Dennis Miller knows his politics might anger old fans. He's OK with that

click to enlarge Dennis Miller knows his politics might anger old fans. He's OK with that
Dennis Miller on aging: "I'm cranky now."

Dennis Miller used to be funny. Actually, Dennis Miller used to be one of the funniest people on the planet.

His assured delivery and wide-ranging skewering of hypocrisy among the powerful and silliness among the rest of us made him the ideal anchor for Saturday Night Live's Weekend Update segment in the mid-'80s. ranked him as the best ever in that role, over the likes of Tiny Fey, Amy Poehler, Chevy Chase and Bill Murray. Later, Miller's topical rants full of pop-culture ephemera and historical references made his long-running Dennis Miller Live show on HBO a massive critical and popular hit. It ran for 10 seasons — 215 episodes — and won five Emmys between 1994 and 2002 while blazing a trail for comedians like Bill Maher, Jon Stewart and Jon Oliver to turn politics into comedy gold.

The reason you don't hear about Miller in the same reverential tones as you might about his former SNL peers doesn't really have anything to do with him losing his sense of humor, and pretty much everything to do with his embracing some conservative views that are anathema to much of Hollywood or any fans who lean left.

He's skeptical of the #MeToo movement that lets Bill Clinton "skate," thinks Barack Obama was a "nice guy" but a "crappy president" and actually finds some things to appreciate in Donald Trump. And while that might be painful for fans from the old days — myself included — one thing comes clear after talking to Miller for a half-hour on the phone.

Dennis Miller is still funny. And Dennis Miller doesn't really care what you think.

Miller didn't do much overtly political material in his early stand-up days, but that changed when Lorne Michaels hired him for Saturday Night Live and immediately put him behind the desk on Weekend Update.

"You're a topical humorist at that point, and I'm thankful I had that hook," Miller says from a tour stop in Florida, part of a trip that brings him to Spokane Friday night. "It took me to a different way of writing. I've always written about current events, and that includes some politics. It's just that my politics aged with me."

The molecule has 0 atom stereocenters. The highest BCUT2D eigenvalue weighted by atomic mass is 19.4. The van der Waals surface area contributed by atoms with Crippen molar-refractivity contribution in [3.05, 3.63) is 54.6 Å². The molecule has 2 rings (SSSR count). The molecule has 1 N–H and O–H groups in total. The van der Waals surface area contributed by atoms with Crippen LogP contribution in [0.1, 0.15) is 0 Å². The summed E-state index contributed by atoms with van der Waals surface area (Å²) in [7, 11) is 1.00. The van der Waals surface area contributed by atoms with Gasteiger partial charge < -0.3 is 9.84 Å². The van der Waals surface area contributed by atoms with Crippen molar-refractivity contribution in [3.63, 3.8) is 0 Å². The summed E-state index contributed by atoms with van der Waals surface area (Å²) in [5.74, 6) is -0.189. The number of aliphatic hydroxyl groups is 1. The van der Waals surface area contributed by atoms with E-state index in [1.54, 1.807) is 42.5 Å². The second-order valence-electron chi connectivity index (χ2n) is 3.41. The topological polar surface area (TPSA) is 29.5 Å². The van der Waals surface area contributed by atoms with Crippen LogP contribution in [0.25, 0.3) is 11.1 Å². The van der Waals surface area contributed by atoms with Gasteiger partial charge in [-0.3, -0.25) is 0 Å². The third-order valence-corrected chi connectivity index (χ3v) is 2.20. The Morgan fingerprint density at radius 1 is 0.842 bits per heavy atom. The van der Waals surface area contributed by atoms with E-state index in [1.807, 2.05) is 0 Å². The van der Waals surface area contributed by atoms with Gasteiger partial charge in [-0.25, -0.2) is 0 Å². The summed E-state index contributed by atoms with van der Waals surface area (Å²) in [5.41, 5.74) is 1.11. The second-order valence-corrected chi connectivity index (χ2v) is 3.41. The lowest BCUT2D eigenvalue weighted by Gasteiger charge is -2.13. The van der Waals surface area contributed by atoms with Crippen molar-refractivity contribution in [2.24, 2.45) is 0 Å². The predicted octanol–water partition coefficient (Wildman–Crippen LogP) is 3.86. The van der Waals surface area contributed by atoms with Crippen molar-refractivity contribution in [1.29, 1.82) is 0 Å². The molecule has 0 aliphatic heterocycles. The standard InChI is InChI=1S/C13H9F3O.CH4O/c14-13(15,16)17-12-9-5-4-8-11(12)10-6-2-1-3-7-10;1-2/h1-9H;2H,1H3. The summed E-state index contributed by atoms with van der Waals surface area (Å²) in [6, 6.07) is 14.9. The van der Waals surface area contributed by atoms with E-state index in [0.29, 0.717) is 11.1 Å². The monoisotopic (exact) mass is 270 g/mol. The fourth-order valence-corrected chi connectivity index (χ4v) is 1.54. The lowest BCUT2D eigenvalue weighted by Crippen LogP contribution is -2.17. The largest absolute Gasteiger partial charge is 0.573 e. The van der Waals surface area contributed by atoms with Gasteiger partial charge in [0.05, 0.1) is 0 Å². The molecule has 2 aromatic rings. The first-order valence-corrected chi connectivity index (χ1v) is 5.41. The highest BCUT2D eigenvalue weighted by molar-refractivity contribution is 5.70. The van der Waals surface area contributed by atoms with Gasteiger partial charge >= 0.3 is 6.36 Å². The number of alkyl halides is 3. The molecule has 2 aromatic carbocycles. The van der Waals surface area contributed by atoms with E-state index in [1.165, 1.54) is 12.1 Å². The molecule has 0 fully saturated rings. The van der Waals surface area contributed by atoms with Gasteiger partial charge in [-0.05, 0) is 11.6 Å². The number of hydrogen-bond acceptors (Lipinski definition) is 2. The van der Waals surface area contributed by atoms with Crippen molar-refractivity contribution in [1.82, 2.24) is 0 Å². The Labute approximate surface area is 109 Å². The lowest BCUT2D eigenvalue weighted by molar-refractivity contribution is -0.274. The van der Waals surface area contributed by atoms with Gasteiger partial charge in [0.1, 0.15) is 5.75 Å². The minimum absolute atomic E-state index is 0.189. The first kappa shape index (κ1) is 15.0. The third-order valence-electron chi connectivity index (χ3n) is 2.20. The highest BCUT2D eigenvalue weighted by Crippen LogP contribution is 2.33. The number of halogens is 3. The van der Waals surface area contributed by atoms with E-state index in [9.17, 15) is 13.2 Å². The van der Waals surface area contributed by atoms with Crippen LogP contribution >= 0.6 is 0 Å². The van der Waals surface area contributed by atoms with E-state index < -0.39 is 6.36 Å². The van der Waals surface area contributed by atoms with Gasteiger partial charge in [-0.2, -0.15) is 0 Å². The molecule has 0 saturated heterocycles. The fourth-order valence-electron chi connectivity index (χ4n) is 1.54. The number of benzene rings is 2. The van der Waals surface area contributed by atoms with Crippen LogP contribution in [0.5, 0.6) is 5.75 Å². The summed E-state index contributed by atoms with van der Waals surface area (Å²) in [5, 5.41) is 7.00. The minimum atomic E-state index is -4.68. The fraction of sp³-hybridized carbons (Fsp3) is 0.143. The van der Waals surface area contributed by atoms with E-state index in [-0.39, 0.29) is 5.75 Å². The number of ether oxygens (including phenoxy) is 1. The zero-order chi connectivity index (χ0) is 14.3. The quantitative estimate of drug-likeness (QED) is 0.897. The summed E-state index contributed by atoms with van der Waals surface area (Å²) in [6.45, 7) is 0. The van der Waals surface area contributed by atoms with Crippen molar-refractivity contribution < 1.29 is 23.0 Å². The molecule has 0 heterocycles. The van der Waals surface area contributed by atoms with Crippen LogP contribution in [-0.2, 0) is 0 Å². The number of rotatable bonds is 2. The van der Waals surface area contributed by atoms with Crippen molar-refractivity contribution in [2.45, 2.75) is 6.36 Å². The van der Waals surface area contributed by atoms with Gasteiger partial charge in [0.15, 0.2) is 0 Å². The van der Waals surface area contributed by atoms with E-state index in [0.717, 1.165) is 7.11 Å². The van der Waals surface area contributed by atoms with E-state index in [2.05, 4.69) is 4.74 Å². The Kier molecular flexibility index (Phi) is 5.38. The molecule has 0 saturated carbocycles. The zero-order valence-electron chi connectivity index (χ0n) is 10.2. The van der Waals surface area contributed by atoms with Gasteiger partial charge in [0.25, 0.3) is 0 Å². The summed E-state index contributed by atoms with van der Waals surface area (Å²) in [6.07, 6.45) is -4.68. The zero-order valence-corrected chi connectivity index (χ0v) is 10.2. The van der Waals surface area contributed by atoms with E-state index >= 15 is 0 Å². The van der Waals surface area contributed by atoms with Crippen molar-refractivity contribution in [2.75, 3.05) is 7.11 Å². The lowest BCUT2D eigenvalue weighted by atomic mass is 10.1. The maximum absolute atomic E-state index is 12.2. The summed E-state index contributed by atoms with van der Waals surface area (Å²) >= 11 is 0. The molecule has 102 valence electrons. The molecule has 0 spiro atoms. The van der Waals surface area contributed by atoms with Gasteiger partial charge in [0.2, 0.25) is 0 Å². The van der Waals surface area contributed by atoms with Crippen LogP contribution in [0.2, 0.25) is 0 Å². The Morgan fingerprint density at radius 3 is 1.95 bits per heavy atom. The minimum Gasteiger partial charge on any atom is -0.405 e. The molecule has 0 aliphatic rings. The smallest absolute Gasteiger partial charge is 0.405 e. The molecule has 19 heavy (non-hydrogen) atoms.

Learning to scour the news for hooks and headlines that would serve new jokes became a talent Miller was able to use well beyond SNL. And it's one he still uses as he prepares to film a new stand-up show in May, although the 64-year-old acknowledges it takes a little more work these days.

"It's harder just because you're not as driven," Miller says of creating a new special. "Now I find the observations during the day have to stop at some cranky Ellis Island, where I have to reassign them into joke material. There's a midstep. I'm cranky now. I assume that's part of being old."

Miller says his relative conservatism came through a natural evolution, some combination of aging, financial success, the shock of 9/11 and increased hypocrisy among America's liberals.

Even back when he was a more mainstream comedy darling, Miller had a libertarian streak that's not uncommon among comedians; as long as a joke was funny, it didn't really matter if a target was Democrat or Republican. "I was a ballbuster then about everybody," Miller says.

Miller says as he looks at the country, it's "Hatfields and McCoys," but he sees the left as more closed-minded than conservatives.

"I don't think I've ever seen [America] this uptight, nasty and judgmental, and it's from one side," Miller says. "People can talk all they want, but the left is trying to shut down some discussion, and I don't get that."

Still, Miller also has apolitical, entertaining stories of how he handled getting fired from his genuinely odd Monday Night Football announcing gig ("I knew I was going to get whacked") or dealing with "two days of showbiz depression" when his first late-night talk show was canceled.

Whether or not one would enjoy Miller's stand up in 2018 depends a lot on how you feel about Miller's present politics. But, clearly, Miller's main goal on stage remains being funny.

"This whole thing about trying to get other people to agree with you, or think the way you do, I could care less," Miller says. "These are my thoughts. I'm trying to get some laughs."♦

Dennis Miller with Philip Kopczynski • Fri, April 6, at 8 pm • $45/$60/$68/$75/$90 • Martin Woldson Theater at The Fox • 1001 W. Sprague • • 624-1200

To Kill a Mockingbird @ First Interstate Center for the Arts

Tue., Dec. 5, 7:30 p.m., Wed., Dec. 6, 7:30 p.m., Thu., Dec. 7, 7:30 p.m., Fri., Dec. 8, 7:30 p.m., Sat., Dec. 9, 2 & 7:30 p.m. and Sun., Dec. 10, 1 & 6:30 p.m.
  • or

About The Author

Dan Nailen

Dan Nailen is the former editor of the Inlander. He's previously written and edited for The Salt Lake Tribune, Salt Lake City Weekly, Missoula Independent, Salt Lake Magazine, The Oregonian and KUER-FM. He grew up seeing the country in an Air Force family and studied at the University of Utah and University of...